A Top Technology Initiative Article -- From the November 2012 Issue.
Workflow remains one of the biggest incremental opportunities in most firms to improve realization. Using the right workflow tools can make a paperless implementation work so much better.
Implementing workflow will not solve operational issues in your firm without management involvement and attention. However, when workflow is implemented correctly, the technology helps things happen in your firm that didn’t seem possible.
What is workflow and how does it change our document management implementation? Workflow is the set of processes we use to manage a series of steps to accomplish a project. Many of our firms keep a documented series of steps and review these after busy season, major projects or when there has been a failure by the firm using the system.
People with more experience tend to think about or review the steps less because they “know” them. The documentation and steps are often handed to new firm members to teach them “what we do”.
However, the documentation is often incomplete, out of date, too detailed or too complex to be a practical guide for day to day work. Plus handling the exceptions of the workflow is frequently hard to recognize and document.
To overcome this problem we often react by saying things like: “just do what is best”. Workflow should be our guide on the best way to accomplish a series of tasks. Workflow improves document management by providing a logical and controlled sequence of processing for documents.
What have we done historically? Most firms have used one of a few methods: logs of work checked in and out, cover sheets, piles of work moved from place to place, envelopes or expanding folders on shelves or in file cabinets, and often all of this was capped off with experience and observation trying to avoid any dropped balls.
As our firm converted more of our work from paper to paperless the “markers” of paper disappeared. We couldn’t see the piles of paper on the floor or on shelves, and it became hard for us to know when a particular firm member was assigned too much work and another one too little until we discovered work not completed in a timely fashion or reviewed time sheets well after the fact.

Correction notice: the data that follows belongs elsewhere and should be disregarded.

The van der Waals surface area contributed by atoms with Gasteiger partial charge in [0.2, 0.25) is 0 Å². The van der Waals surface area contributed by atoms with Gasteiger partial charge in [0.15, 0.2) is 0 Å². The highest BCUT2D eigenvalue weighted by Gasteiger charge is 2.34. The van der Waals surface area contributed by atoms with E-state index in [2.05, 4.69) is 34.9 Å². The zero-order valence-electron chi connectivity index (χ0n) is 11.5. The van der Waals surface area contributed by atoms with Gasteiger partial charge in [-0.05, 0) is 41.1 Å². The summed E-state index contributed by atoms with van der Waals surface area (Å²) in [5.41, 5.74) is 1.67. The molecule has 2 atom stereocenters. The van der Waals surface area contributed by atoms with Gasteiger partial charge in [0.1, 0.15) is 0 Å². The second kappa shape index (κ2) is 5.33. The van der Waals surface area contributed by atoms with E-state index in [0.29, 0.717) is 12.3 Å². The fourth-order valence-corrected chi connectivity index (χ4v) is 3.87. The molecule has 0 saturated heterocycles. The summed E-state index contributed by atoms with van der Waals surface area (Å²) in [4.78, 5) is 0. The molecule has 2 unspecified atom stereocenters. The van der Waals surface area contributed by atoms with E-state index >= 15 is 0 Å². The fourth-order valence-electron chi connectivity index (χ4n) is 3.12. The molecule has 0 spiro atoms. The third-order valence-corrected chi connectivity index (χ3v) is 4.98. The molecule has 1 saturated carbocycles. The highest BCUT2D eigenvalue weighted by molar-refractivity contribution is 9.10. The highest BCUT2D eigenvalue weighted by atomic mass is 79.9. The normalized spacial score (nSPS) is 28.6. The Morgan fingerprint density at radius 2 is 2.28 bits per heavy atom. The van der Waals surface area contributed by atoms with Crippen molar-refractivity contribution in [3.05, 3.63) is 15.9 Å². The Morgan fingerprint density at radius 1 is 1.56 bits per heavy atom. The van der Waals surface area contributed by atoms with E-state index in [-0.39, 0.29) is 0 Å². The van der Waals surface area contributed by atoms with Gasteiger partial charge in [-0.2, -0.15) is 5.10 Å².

Most significant, many professionals do not want to be told when or how something should be done. They want to do it their way, not necessarily a consistent way or using a method the firm has decided is the best or the easiest.
What has to happen with our firm culture? All partners have to buy into using workflow for the methodology and products to work best. This is truer in workflow than almost any other technology or service implemented in the firm.
The idea behind workflow is to have a consistent methodology to complete a project, set reasonable estimates of the time required to complete each step, assign this task to any team member with adequate skills, easily monitor progress and mark completion and move the project to the next step until all tasks are completed.
If any firm member chooses not to do their part the same as everyone else, trust in each other and the system quickly breaks down. When partners do the process however they like, acting like independent cats, it is very hard to herd the cats together if you are a senior, manager, or staff accountant. AND team members are fearful of not doing what someone in the firm with greater authority wants done.
Team members start playing the game of how does this partner want the work done versus how does that partner want the work done. Partner agreement on the fundamental workflow is necessary to be successful.
What tools are available? For CPA firms, we have workflow tools available from several publishers including: Office Tools Professional, Doc.It, XCM, Thomson FirmFlow, CCH Workstream, OpenText (formerly Metastorm) and Anydoc. Most of these products have been in the market for over five years and some for more than ten.